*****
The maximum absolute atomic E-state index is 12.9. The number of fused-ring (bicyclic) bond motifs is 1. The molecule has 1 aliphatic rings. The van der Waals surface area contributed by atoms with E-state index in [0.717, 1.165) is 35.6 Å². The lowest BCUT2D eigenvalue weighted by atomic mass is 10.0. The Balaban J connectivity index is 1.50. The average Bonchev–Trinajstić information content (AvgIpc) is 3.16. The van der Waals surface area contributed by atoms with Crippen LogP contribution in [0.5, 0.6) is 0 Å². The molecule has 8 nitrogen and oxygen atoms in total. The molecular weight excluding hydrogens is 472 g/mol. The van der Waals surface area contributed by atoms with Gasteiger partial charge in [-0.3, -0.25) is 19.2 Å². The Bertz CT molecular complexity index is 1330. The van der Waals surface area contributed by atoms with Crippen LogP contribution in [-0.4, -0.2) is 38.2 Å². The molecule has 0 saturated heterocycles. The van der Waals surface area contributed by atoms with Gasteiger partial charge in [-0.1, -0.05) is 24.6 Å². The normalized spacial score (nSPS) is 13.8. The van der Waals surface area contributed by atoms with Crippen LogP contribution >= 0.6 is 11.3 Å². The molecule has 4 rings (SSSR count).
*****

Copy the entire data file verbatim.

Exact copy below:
The maximum absolute atomic E-state index is 12.9. The number of fused-ring (bicyclic) bond motifs is 1. The molecule has 1 aliphatic rings. The van der Waals surface area contributed by atoms with E-state index in [0.717, 1.165) is 35.6 Å². The lowest BCUT2D eigenvalue weighted by atomic mass is 10.0. The Balaban J connectivity index is 1.50. The average Bonchev–Trinajstić information content (AvgIpc) is 3.16. The van der Waals surface area contributed by atoms with Crippen LogP contribution in [0.5, 0.6) is 0 Å². The molecule has 8 nitrogen and oxygen atoms in total. The molecular weight excluding hydrogens is 472 g/mol. The van der Waals surface area contributed by atoms with Gasteiger partial charge in [-0.3, -0.25) is 19.2 Å². The Bertz CT molecular complexity index is 1330. The van der Waals surface area contributed by atoms with Crippen LogP contribution in [-0.4, -0.2) is 38.2 Å². The molecule has 0 saturated heterocycles. The van der Waals surface area contributed by atoms with Gasteiger partial charge in [-0.1, -0.05) is 24.6 Å². The normalized spacial score (nSPS) is 13.8. The van der Waals surface area contributed by atoms with Crippen LogP contribution >= 0.6 is 11.3 Å². The molecule has 4 rings (SSSR count).